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PBC and Covid-19
From the PBC Foundation Medical Advisory Board, 15th October 2020
As the Covid pandemic continues to affect us all, the guidance is changing.
Links for information include those below:
Department of Health and Social Care and Public Health England:
Health Protection Scotland
Welsh Government: (https://gov.wales/coronavirus-covid-19)
Northern Ireland: (https://www.health-ni.gov.uk/coronavirus)
THE PBC FOUNDATION STRONGLY URGES ALL PEOPLE WITH PBC AND THEIR FAMILIES TO FOLLOW THE NATIONAL GUIDELINES
Guidelines vary between the four UK nations so please check those which apply to you.
Comments from the PBC Foundation
There is a great spectrum of disease amongst people with PBC: most will have early disease and the liver is functioning normally. Others will have advanced fibrosis, and some may have cirrhosis. Others will have had a transplant which may be associated with recurrence of PBC in the graft. Some will be taking immunosuppressive medication (such as prednisolone, azathioprine, mycophenolate, cyclosporine or tacrolimus). Some will have also other conditions such as diabetes or lung disease. There is some evidence that the outcome of Covid infection in those with advanced cirrhosis from any cause is worse than in those without cirrhosis. Advanced cirrhosis is characterised by jaundice, ascites or other signs or symptoms of decompensation. There is less strong evidence that those who are post-transplant may have worse outcomes when infected.
Maintaining good mental health remains a key issue. This is important for all but those with PBC have additional stresses and we strongly advise members not to ignore their mental health as well as physical health.
The Scottish Government have provided some clarification about the risks to people with liver disease (see reference at end of the note). This states:
“The following provides practical guidance on whether you might be in the high-risk group or not. The risk to an individual will also take account of other factors such as age and other health conditions.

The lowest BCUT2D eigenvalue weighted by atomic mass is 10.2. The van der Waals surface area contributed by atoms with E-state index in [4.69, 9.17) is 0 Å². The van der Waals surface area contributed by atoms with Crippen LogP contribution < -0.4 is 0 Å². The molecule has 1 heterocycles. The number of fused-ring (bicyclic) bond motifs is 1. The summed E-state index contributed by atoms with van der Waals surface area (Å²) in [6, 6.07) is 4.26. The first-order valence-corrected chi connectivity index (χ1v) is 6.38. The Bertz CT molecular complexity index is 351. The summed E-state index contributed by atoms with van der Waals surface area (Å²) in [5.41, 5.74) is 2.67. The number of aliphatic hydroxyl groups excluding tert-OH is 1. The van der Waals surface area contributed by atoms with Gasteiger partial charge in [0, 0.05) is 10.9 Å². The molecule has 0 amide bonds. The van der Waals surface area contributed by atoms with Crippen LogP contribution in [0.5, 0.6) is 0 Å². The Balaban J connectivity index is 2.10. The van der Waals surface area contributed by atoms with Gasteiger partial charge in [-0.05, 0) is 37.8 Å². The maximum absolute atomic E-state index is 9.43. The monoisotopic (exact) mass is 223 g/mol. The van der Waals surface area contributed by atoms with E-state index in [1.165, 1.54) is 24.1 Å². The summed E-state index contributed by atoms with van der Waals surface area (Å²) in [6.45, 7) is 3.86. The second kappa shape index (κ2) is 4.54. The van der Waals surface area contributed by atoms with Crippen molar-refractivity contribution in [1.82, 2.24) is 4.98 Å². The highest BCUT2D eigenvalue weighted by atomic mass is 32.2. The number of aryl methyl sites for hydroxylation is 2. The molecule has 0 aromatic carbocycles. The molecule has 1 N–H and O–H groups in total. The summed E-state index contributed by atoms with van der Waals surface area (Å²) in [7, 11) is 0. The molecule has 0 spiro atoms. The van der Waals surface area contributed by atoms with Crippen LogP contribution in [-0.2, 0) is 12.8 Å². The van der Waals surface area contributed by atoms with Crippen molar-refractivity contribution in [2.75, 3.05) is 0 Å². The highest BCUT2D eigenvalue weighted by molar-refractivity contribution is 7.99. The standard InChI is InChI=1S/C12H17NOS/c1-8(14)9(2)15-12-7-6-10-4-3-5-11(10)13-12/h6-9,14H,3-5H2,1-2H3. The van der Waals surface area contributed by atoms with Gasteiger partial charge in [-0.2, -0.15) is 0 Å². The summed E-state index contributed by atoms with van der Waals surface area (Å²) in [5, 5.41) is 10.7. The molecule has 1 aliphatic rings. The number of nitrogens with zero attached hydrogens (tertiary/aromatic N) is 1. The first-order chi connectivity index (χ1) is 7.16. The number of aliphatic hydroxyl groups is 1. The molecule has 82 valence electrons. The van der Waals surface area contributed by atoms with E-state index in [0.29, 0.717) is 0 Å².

1) High Risk: If you are either on immunosuppressants or you have severe scarring (cirrhosis). You are likely to be in this group if you usually see your liver specialist about once a year or more (and usually you would have been offered a flu jab).
2) Normal Risk: If you have a liver condition but no or very little inflammation and no or very little scarring and you are not on immunosuppressant medication and you are younger than 60 years old. You are likely to be in this group if you usually see your liver specialist less than once a year.”
In England, the NHS includes those with an organ transplant at high risk (extremely vulnerable) and those with liver disease at moderate risk (clinically vulnerable).
Reducing the risk of becoming infected: people with PBC are at no greater risk of getting infected and so should follow the national guidance. Social distancing and isolation, hand-washing and use of tissues for sneezes are the key elements here. Hospital and GP visits are discussed below. We also encourage people to use the country-relevant contact tracing app (available through Apple and Android stores).
Reducing the severity of complications if infected: there is a great variation in the response to the virus. Some risk factors are well defined, such as age, diabetes, obesity, lung disease and ethnicity. Everyone can be affected. There is a great deal of work going on to look at the impact of immunosuppression. Lessons from similar viruses suggests that the impact of many immunosuppressive agents may be relatively small and even sometimes beneficial so please remember this if you are taking immunosuppressive agents. Most clinicians believe that in non-advanced PBC, the immune system responds pretty well to infections, so again, do not worry unduly.
Ongoing medical care: this is a source of worry for people with PBC. Hospitals and GP surgeries are being bombarded by people and have made a few changes. Clinical appointments are being reviewed and many are being postponed or conducted by telephone or video link. Procedures such as endoscopy and ultrasound are reviewed on an individual basis. The benefits from the procedure have to be balanced against the risks entailed in coming to hospital and possibly being exposed to the virus. Hospital resources are being stretched so if a procedure or clinic visit can be safely postponed, it will be. As the number of new cases falls, hospitals are starting to re-arrange procedures such as ultrasound and endoscopy; this is done on an individual risk basis. Hospitals and GP surgeries are moving towards the new normal.
Do not change your medication without discussing with your doctor or nurse. If you are worried, give them a call.
Do ensure you do not run out of medication and contact your doctor or nurse in plenty of time to ensure you will not run out. Getting your medication may take longer than normal.
People with PBC can usually safely take paracetamol up to 6 tablets (3gm total) each day; non-steroidal anti-inflammatories such as Ibuprofen are usually best avoided. If you are taking paracetamol for pain and the pain persists or is associated with other, new symptoms, do seek medical advice
If you have any questions, do contact the Foundation: we can give you support and a listening ear. We can give medical information but cannot give medical advice.
Do stay safe and follow national guidance.
Other sites you may find of use include:
Current advice from the NHS
Latest news from Public Health England (PHE)
Latest news from the Government
Coronavirus Q&A from the World Health Organisation
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